Tennessee crews in late October and early November were busy fighting more than a dozen wildfires in the region. According to TDF, its crews responded to 30 new wildfires by Nov. 10 – the majority of those fires burned in the Cumberland and East Tennesse divisions.
October: Campbell County fire
A wildland fire began burning near the community of Shea in Campbell County on Sunday, Oct. 23. An official name of the fire wasn’t shared, but it began north of Stoney Creek Road. By Tuesday, Oct. 25, TDF reported that the fire covered nearly 150 acres and was reported 100% contained that night.
November: Roane County fire
A wildland fire began as a brush fire off Interstate 40 near mile marker 345 in Roane County on Thursday, Nov. 3. The fire burned some 250 acres on Rockwood Mountain and TDF crews began fighting it in the mountainous terrain. By Friday morning, it was 90% contained.
November: Campbell County fire
A wildland fire began in Campbell County at five-65 acres near North Highway 25 on Wednesday, Nov. 2 near the Tennessee-Kentucky state line. However, with high winds and dry conditions at the time, the fire was able to grow, according to the Assistant District Forester of the TN Division of Forestry Nathan Waters.
The Duff fire, as it was called by TDF, spread some 270 acres and was reported 100% contained by Wednesday, Nov. 9.
November: Sevier County fire
A wildland fire in Sevier County began Saturday, Nov. 5, and was dubbed the Rocky Flats fire by officials. It burned around 177 acres.
A citation was later issued for the Rocky Flats fire. A spokesperson for Sevier County said the person responsible for setting the fire had been burning debris without a permit. By Monday, Nov. 7, the fire was reported 100% contained.
The county had been under a wind advisory that was in effect from Friday through Sunday amid abnormally dry conditions.
November: Blount County fire
A wildland fire began as a vehicle-caused brush fire along “The Dragon” in Blount County after a motorcycle crash on Sunday, Nov. 6. The fire grew to some 40 acres and was later reported 100% contained by Wednesday, Nov. 9.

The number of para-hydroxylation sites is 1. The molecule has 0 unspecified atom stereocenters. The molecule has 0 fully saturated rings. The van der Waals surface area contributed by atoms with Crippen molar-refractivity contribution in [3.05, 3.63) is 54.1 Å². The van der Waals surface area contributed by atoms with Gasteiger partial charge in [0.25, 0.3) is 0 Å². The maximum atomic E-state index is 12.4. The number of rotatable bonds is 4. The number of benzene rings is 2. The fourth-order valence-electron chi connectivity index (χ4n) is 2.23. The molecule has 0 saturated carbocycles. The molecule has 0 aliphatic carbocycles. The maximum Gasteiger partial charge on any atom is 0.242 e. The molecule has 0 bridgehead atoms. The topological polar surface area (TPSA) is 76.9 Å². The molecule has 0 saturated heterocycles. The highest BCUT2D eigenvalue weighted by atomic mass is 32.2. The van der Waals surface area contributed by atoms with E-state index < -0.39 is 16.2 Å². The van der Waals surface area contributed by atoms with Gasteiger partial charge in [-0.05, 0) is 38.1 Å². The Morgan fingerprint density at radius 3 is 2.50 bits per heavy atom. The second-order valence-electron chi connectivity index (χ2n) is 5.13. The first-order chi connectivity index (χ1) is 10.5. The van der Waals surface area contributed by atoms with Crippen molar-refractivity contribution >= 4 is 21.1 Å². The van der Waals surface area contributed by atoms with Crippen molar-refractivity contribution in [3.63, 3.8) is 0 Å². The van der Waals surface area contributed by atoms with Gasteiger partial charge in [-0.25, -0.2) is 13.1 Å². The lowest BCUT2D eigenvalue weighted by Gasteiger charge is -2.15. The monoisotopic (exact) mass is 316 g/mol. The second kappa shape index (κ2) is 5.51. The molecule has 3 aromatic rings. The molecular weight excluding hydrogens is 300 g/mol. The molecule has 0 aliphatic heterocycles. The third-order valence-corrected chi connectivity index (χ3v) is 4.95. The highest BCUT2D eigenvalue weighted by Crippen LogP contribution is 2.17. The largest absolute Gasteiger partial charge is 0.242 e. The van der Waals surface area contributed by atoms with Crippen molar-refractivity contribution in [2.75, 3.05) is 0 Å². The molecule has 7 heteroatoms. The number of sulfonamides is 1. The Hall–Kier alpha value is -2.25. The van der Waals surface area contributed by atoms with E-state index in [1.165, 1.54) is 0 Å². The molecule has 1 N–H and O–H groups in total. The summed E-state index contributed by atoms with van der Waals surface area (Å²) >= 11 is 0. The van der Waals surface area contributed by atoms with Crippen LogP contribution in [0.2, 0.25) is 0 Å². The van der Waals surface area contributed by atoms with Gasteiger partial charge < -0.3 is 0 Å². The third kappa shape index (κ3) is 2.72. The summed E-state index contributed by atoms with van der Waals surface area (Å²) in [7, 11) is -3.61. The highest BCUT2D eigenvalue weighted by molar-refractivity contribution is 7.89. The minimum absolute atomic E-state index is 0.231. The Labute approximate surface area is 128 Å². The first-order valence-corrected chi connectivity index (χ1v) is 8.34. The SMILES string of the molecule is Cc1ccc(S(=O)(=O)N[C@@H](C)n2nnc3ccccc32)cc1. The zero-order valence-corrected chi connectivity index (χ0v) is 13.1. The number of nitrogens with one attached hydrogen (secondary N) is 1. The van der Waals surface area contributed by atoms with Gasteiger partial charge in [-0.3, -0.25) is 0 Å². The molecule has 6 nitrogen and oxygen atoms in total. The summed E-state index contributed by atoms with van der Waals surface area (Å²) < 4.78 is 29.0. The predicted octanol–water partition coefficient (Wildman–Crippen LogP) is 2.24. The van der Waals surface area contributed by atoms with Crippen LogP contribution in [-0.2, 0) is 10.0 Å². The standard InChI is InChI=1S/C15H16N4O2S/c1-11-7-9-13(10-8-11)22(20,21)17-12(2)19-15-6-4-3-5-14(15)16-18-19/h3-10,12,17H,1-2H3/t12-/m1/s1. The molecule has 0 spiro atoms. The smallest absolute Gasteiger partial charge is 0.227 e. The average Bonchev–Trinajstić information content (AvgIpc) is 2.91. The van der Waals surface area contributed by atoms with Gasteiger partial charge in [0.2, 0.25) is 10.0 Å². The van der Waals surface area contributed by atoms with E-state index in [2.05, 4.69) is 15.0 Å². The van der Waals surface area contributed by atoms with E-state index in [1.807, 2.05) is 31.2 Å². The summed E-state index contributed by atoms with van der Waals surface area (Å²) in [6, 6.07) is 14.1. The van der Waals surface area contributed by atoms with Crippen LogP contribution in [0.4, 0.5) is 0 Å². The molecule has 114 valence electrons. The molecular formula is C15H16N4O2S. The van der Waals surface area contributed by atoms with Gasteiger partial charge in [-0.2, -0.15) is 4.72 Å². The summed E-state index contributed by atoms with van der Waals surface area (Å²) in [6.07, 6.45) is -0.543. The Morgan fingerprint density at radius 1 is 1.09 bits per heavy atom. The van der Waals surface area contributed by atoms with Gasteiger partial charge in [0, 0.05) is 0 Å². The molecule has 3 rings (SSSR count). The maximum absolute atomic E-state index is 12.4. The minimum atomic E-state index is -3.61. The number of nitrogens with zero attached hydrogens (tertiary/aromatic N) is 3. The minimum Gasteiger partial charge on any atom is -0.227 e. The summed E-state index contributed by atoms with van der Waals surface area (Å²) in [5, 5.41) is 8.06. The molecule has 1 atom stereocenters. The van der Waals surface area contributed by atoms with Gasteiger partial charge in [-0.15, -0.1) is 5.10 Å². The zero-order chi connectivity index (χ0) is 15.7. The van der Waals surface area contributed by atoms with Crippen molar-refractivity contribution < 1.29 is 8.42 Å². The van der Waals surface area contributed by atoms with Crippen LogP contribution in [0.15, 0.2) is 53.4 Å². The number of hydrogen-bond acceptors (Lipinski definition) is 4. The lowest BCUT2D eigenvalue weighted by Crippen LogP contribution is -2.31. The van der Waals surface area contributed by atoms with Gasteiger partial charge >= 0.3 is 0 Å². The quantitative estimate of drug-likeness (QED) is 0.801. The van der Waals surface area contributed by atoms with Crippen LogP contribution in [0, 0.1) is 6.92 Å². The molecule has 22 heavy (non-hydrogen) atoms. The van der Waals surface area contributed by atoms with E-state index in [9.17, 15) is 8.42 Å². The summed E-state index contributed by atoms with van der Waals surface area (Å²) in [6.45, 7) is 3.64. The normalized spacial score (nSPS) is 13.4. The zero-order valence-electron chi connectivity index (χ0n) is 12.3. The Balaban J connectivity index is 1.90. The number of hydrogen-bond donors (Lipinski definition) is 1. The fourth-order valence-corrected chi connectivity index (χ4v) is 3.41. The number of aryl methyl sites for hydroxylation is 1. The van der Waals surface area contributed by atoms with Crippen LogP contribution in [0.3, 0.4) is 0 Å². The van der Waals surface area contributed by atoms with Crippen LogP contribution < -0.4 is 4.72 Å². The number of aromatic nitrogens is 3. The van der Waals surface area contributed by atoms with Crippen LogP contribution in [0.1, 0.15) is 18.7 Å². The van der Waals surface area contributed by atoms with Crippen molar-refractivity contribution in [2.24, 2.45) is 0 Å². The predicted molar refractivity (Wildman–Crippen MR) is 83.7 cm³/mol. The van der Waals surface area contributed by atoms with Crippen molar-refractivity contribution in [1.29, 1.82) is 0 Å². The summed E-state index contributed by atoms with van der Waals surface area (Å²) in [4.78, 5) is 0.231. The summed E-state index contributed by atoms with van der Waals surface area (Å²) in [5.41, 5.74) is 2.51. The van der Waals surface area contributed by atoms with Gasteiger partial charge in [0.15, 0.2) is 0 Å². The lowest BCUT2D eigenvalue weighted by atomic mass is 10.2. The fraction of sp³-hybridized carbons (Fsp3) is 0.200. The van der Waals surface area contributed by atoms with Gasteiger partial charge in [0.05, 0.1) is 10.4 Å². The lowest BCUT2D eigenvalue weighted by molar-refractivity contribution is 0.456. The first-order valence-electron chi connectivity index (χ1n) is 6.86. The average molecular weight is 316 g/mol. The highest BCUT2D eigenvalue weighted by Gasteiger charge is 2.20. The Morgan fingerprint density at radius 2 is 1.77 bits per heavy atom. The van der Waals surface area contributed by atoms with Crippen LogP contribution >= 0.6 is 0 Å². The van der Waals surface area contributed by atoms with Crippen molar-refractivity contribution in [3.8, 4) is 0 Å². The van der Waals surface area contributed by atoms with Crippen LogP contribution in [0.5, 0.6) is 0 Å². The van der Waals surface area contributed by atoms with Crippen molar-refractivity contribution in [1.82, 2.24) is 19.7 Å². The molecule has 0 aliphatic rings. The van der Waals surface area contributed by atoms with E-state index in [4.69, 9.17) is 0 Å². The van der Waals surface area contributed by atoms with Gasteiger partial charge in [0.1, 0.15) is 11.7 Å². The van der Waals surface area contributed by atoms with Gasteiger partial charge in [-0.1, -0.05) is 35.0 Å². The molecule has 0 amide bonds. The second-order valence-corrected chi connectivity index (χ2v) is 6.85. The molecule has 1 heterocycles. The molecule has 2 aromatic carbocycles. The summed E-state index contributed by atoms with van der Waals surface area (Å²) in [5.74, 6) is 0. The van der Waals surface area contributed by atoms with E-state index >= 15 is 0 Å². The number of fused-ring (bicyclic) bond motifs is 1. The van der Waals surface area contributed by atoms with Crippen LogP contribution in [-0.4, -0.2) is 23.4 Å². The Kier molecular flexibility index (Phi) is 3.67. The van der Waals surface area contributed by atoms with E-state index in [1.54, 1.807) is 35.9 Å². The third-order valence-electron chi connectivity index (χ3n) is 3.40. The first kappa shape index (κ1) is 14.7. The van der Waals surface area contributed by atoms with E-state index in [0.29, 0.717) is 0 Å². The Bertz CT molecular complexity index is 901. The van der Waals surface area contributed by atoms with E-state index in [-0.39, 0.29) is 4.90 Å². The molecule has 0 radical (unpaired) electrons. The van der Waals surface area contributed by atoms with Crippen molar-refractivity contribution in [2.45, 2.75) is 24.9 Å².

The wildfire had shut down that area of “The Dragon” and Parson Branch Road as crews worked the scene. The roads later reopened a few days later.
November: Roane County fires
TDF and local crews worked two wildland fires, one of which had been a planned burn and the other that cropped up overnight on Tuesday, Nov. 8 along westbound Interstate 40 in Roane County on Rockwood Mountain.
The two wildfires occurred on either side of I-40: the northside and southside of the interstate.
The northside wildfire burned 90-plus acres and was contained by crews Wednesday, Nov. 9. The southside fire, which was burning near the Airport Road exit off of I-40, was contained by Friday, Nov. 11.
November: Sevier County fire
A wildland fire began late Wednesday, Nov. 9 in the Dudley Creek area near Gatlinburg and initially burned 4 acres. Residents of two apartment buildings nearby were evacuated but allowed to return later Wednesday.
The Dudley Creek area is roughly located between Westgate Resorts and Anakeesta. By Thursday, Nov. 10, TDF reported the fire 100% contained and it had burned 4.8 acres total.
November: Anderson County fire
A wildland fire began late Wednesday, Nov. 9 near the New River Highway in Anderson County. It burned around 100 acres and was later contained by TDF crews.
By Thursday, Nov. 10 Hurricane Nicole was approaching Florida’s east coast and with it, brought some rain to the East Tennessee region.
Current wildfire conditions can be seen on the Division of Forestry data map.